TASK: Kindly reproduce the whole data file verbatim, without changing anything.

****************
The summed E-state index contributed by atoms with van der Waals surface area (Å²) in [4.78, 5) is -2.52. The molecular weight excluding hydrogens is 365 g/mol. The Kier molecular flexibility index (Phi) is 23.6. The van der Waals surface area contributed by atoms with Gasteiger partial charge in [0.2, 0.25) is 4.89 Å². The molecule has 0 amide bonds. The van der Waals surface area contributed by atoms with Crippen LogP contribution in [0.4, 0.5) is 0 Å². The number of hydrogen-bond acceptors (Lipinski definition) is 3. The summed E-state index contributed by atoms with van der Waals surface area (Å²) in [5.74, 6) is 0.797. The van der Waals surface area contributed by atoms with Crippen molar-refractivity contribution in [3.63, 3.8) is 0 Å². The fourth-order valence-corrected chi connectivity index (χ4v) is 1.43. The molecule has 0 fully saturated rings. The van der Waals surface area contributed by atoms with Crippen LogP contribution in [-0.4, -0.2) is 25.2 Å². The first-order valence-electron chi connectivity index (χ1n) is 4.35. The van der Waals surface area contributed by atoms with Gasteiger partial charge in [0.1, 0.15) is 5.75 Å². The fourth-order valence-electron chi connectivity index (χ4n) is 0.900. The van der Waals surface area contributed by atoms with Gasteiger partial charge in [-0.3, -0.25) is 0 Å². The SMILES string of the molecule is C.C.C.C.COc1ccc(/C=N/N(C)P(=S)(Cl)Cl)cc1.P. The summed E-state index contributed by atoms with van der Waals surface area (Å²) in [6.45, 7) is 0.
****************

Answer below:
The summed E-state index contributed by atoms with van der Waals surface area (Å²) in [4.78, 5) is -2.52. The molecular weight excluding hydrogens is 365 g/mol. The Kier molecular flexibility index (Phi) is 23.6. The van der Waals surface area contributed by atoms with Gasteiger partial charge in [0.2, 0.25) is 4.89 Å². The molecule has 0 amide bonds. The van der Waals surface area contributed by atoms with Crippen LogP contribution in [0.4, 0.5) is 0 Å². The number of hydrogen-bond acceptors (Lipinski definition) is 3. The summed E-state index contributed by atoms with van der Waals surface area (Å²) in [5.74, 6) is 0.797. The van der Waals surface area contributed by atoms with Crippen molar-refractivity contribution in [3.63, 3.8) is 0 Å². The fourth-order valence-corrected chi connectivity index (χ4v) is 1.43. The molecule has 0 fully saturated rings. The van der Waals surface area contributed by atoms with Crippen LogP contribution in [-0.4, -0.2) is 25.2 Å². The first-order valence-electron chi connectivity index (χ1n) is 4.35. The van der Waals surface area contributed by atoms with Gasteiger partial charge in [0.1, 0.15) is 5.75 Å². The fourth-order valence-electron chi connectivity index (χ4n) is 0.900. The van der Waals surface area contributed by atoms with Gasteiger partial charge in [-0.3, -0.25) is 0 Å². The SMILES string of the molecule is C.C.C.C.COc1ccc(/C=N/N(C)P(=S)(Cl)Cl)cc1.P. The summed E-state index contributed by atoms with van der Waals surface area (Å²) in [6.45, 7) is 0.